This lack of requirement for technical skills might bring scorn upon the use of AI tools but ask yourself these questions:
- How is the skill of developing creativity inhibited by a lack of technical skills?
- What can students of creative practice learn from AI generated examples?
- Can we actually enhance the learning of creativity for those starting out by using AI tools?
I would argue strongly in favour of a positive response to these questions and that is borne out by my own teaching experience. AI can offer assistance, inspiration, or a different viewpoint, but it cannot replicate the depth of human emotional experience, and the unique personal context that an artist brings to their work. Granted, that using AI tools, if not managed well, can lead learners to believe that there is a shortcut to everything. It is our task as a creative society to ensure that the learning is supplemented in a way that ensures this is not the case; “here is what these AI tools can do”, “this is how it can help your creative process”, “this is how you use this input to generate something of your own”.
We use AI as one of a range of inputs to the process and balance it against other inputs. Let students at the start of their process feel the empowerment of creating powerful imagery with very limited input. Then teach them to get this same buzz from harnessing and developing their own creative skills. Show then how the work produced by AI relates to the work of existing artists. Use AI to demonstrate to them how style is defined.
In class we have used the following technique; create rough sketches of your own by hand using traditional materials, scan or photograph them . Upload them as an the input to an AI tool and produce unexpected variations and combinations. Creative students often struggle with the task of producing variations. AI can be used as a step in the process that eases this.
The creative impulse and the process of creation are deeply personal and subjective. For some of us, the use of AI in the creative process will be seen as a collaboration that enhances the work and brings new perspective. For others, the traditional approach to creativity, relying solely on human effort and imagination, is non-negotiable and that’s fine. In defending the “soul of the world,” it’s essential to recognise that creativity is a personal choice. It has always evolved with technology, from the invention of the paint tube to digital art software. Each new tool and evolution offers challenges and opportunities.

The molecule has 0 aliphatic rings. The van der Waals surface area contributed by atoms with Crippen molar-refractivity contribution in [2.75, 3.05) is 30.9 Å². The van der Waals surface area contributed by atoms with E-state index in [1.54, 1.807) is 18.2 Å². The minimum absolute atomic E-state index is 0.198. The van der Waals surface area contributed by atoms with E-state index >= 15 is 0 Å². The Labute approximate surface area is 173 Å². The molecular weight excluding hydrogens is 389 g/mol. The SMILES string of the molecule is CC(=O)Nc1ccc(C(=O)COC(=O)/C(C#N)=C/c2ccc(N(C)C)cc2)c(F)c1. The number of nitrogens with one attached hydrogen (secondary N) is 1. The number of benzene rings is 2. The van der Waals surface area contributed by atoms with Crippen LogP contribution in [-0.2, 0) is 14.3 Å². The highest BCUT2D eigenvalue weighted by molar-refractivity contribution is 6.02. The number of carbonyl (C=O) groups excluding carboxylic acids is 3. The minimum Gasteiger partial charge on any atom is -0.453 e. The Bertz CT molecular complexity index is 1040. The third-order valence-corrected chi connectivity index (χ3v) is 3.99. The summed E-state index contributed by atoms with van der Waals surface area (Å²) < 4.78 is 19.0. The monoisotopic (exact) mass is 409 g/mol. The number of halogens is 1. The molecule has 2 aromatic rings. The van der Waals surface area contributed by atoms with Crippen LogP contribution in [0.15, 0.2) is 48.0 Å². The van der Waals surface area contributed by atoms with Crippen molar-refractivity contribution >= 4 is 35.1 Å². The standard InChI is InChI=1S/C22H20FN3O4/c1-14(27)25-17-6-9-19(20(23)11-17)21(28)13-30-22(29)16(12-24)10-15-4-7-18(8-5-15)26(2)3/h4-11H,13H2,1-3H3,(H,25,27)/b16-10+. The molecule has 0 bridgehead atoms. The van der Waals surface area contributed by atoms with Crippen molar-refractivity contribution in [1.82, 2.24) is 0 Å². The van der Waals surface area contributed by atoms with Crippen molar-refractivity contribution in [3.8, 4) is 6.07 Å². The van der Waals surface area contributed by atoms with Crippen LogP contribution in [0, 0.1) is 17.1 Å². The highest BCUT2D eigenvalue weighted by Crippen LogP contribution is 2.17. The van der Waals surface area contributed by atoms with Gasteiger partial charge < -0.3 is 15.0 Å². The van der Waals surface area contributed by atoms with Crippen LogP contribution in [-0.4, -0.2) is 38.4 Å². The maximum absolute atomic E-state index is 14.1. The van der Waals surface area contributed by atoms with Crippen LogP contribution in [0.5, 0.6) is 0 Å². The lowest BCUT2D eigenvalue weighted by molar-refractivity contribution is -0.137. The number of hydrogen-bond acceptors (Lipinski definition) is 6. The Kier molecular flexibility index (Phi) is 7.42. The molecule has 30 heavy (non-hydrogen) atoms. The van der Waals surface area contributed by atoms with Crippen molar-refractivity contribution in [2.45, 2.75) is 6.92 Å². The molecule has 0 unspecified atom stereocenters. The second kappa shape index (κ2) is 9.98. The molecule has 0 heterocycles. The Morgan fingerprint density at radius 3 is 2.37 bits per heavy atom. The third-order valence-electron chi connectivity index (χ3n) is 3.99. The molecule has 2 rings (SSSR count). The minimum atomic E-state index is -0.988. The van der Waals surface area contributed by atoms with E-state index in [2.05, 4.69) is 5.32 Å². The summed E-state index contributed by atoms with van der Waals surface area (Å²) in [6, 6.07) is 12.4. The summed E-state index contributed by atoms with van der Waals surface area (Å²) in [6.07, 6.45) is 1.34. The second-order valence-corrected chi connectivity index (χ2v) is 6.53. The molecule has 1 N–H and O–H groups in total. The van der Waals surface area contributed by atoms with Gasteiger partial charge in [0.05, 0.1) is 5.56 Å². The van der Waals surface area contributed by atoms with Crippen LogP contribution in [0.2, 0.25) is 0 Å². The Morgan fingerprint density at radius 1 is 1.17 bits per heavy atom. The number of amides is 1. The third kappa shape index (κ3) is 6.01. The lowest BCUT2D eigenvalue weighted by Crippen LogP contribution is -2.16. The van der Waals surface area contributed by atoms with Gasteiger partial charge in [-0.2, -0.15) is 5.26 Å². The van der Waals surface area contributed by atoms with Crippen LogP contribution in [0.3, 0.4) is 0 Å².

The key lies in how these tools are used and the intentions behind their use. Ultimately, the role of AI in creativity isn’t a black-and-white issue. It’s a spectrum where different artists will find different balances between technology and traditional methods. As an artist and an educator, I strongly advocate for the democratisation of creativity through AI and other technological advancements. I see first-hand in my students how these tools help to enable self-belief that can then be harnessed to develop a wider creative skill set.
AI can disrupt traditional gatekeeping mechanisms. This shift can be unsettling for those who have long held influential positions in determining what is considered valuable or acceptable in the realm of creativity. The rapid expansion of access to creative tools and platforms challenges established norms and hierarchies. It allows a more diverse range of voices and perspectives to emerge, which can be both exciting and threatening to the status quo. This is evident not only in the field of visual arts but also in music, literature, and other creative domains.
In this context, the criticism of AI tools might reflect a deeper concern about changing power dynamics within the creative industry. As access barriers lower, the traditional roles of critics, curators, and educators evolve. They shift from being sole arbiters of quality or relevance to becoming guides, mentors, or collaborators in a more inclusive and varied creative landscape.